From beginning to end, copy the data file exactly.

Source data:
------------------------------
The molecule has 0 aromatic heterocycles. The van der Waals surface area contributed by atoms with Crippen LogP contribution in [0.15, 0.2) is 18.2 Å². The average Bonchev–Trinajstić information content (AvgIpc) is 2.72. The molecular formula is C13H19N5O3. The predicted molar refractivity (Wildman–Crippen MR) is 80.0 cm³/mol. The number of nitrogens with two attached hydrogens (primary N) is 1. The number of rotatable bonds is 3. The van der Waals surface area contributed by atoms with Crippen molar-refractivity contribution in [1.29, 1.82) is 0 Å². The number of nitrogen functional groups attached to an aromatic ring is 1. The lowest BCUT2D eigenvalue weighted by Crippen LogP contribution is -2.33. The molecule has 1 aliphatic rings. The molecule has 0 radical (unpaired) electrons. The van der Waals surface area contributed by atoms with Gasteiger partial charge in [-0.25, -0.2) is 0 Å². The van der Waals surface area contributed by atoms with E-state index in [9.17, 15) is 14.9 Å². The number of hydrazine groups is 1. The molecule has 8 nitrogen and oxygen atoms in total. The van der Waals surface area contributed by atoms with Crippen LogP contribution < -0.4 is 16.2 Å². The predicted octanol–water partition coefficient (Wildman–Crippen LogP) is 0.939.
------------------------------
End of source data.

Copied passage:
The molecule has 0 aromatic heterocycles. The van der Waals surface area contributed by atoms with Crippen LogP contribution in [0.15, 0.2) is 18.2 Å². The average Bonchev–Trinajstić information content (AvgIpc) is 2.72. The molecular formula is C13H19N5O3. The predicted molar refractivity (Wildman–Crippen MR) is 80.0 cm³/mol. The number of nitrogens with two attached hydrogens (primary N) is 1. The number of rotatable bonds is 3. The van der Waals surface area contributed by atoms with Crippen molar-refractivity contribution in [1.29, 1.82) is 0 Å². The number of nitrogen functional groups attached to an aromatic ring is 1. The lowest BCUT2D eigenvalue weighted by Crippen LogP contribution is -2.33. The molecule has 1 aliphatic rings. The molecule has 0 radical (unpaired) electrons. The van der Waals surface area contributed by atoms with Gasteiger partial charge in [-0.25, -0.2) is 0 Å². The van der Waals surface area contributed by atoms with E-state index in [9.17, 15) is 14.9 Å². The number of hydrazine groups is 1. The molecule has 8 nitrogen and oxygen atoms in total. The van der Waals surface area contributed by atoms with Crippen LogP contribution < -0.4 is 16.2 Å². The predicted octanol–water partition coefficient (Wildman–Crippen LogP) is 0.939.